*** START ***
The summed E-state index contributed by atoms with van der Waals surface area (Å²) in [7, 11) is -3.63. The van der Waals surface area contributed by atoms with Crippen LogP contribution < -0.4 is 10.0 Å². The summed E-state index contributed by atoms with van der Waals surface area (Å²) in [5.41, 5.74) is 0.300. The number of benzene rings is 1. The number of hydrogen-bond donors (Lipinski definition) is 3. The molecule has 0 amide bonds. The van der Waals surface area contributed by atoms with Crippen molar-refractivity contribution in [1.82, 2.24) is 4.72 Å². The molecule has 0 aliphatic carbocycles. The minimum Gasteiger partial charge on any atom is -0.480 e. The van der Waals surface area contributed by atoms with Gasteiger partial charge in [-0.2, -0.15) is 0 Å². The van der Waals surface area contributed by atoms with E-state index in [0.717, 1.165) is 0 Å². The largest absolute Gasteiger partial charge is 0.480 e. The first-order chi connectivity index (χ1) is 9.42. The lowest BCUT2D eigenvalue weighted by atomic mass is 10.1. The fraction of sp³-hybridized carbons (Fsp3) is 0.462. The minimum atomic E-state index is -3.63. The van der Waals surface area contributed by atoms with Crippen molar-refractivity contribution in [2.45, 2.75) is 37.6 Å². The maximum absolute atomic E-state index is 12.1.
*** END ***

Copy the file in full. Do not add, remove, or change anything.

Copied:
The summed E-state index contributed by atoms with van der Waals surface area (Å²) in [7, 11) is -3.63. The van der Waals surface area contributed by atoms with Crippen LogP contribution < -0.4 is 10.0 Å². The summed E-state index contributed by atoms with van der Waals surface area (Å²) in [5.41, 5.74) is 0.300. The number of benzene rings is 1. The number of hydrogen-bond donors (Lipinski definition) is 3. The molecule has 0 amide bonds. The van der Waals surface area contributed by atoms with Crippen molar-refractivity contribution in [1.82, 2.24) is 4.72 Å². The molecule has 0 aliphatic carbocycles. The minimum Gasteiger partial charge on any atom is -0.480 e. The van der Waals surface area contributed by atoms with Gasteiger partial charge in [-0.2, -0.15) is 0 Å². The van der Waals surface area contributed by atoms with E-state index in [0.717, 1.165) is 0 Å². The largest absolute Gasteiger partial charge is 0.480 e. The first-order chi connectivity index (χ1) is 9.42. The lowest BCUT2D eigenvalue weighted by atomic mass is 10.1. The fraction of sp³-hybridized carbons (Fsp3) is 0.462. The minimum atomic E-state index is -3.63. The van der Waals surface area contributed by atoms with Crippen molar-refractivity contribution in [2.45, 2.75) is 37.6 Å². The maximum absolute atomic E-state index is 12.1.